Categories: Pastor's Desk

In the Gospels, Jesus constantly challenges us to see the bigger picture: to look beyond ourselves, and pay attention to those in need around us. Today’s Gospel is no different. When Jesus is asked about the greatest commandment, he begins as most of the Jewish Leaders would expect: by quoting Deuteronomy 6:4, which devout Jews recite daily as part of their prayers. This passage is a reminder that there is one God, and that we are to love God with our whole being.

Jesus could have stopped there, and the scribe would have been satisfied. However, Jesus continues by saying that there is a second commandment which is like the first: to love your neighbour as yourself. By placing these two commandments on the same level, Jesus shows us how love of God and love of our neighbour are connected. He also reminds us of the communal dimension of our faith, and of the responsibility that we have to show care and concern for others.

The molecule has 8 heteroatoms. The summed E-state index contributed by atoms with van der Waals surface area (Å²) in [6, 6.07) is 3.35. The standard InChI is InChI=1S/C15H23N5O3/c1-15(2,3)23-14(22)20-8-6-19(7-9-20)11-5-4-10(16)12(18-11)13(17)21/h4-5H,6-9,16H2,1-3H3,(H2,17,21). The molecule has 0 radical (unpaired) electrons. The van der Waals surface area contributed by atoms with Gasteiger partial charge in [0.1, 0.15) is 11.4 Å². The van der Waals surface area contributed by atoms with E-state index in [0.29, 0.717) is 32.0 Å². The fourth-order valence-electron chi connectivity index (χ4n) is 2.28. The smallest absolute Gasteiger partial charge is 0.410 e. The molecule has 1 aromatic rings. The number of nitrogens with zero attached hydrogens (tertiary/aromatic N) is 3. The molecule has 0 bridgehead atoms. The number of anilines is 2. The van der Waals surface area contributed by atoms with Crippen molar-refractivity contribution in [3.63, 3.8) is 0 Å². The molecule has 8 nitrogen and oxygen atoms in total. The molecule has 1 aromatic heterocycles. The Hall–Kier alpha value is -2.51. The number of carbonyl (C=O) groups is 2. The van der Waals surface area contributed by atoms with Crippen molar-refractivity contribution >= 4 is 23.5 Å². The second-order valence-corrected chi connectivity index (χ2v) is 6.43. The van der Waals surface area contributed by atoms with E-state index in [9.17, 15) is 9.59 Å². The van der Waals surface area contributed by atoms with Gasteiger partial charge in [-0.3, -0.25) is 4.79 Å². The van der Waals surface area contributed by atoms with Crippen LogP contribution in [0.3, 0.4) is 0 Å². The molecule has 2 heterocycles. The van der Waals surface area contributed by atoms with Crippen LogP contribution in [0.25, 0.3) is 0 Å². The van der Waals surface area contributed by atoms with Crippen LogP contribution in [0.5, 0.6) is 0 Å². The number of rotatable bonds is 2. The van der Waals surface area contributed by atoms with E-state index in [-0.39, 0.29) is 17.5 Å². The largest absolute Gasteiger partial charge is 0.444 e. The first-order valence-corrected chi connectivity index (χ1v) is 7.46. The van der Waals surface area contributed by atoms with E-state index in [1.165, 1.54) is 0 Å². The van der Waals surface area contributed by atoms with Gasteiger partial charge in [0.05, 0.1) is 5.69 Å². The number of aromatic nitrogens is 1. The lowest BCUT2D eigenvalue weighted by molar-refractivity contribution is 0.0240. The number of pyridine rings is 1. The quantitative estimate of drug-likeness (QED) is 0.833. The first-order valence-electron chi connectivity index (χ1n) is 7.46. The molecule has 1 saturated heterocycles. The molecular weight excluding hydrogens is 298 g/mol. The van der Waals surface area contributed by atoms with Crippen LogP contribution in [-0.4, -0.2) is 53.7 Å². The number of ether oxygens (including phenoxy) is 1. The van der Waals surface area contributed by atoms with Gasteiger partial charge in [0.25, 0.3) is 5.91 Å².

The gospel mandate to love our neighbour has been especially important during these last 18 months, as we have navigated the realities of the COVID-19 pandemic. It is also what has motivated Bishop Fabbro, along with the leadership of the Diocese of London, to ask all clergy, staff, and volunteers throughout the Diocese to be vaccinated against COVID-19. Pope Francis and Bishop Fabbro have both stated that being vaccinated is an act of love, since it ensures that those who are vulnerable among us are protected from the worst effects of the COVID-19 virus. Pope Francis has also stated that “the morality of vaccination depends not only on the duty to protect one’s own health, but also on the duty to pursue the common good.” In short: vaccination is “love of neighbour” in action.

I want to be clear that this policy does not apply to people who are attending Mass, or other celebrations of the Sacraments. It only applies to clergy, staff, and volunteers. The policy is also temporary. Once the pandemic has ended, the policy will be revoked. We continue to pray for the end of the pandemic, and we ask God to continue to guide the doctors, nurses, and all other healthcare workers who continue to work tirelessly to bring an end to the pandemic.

Fr. Steven Huber, CSB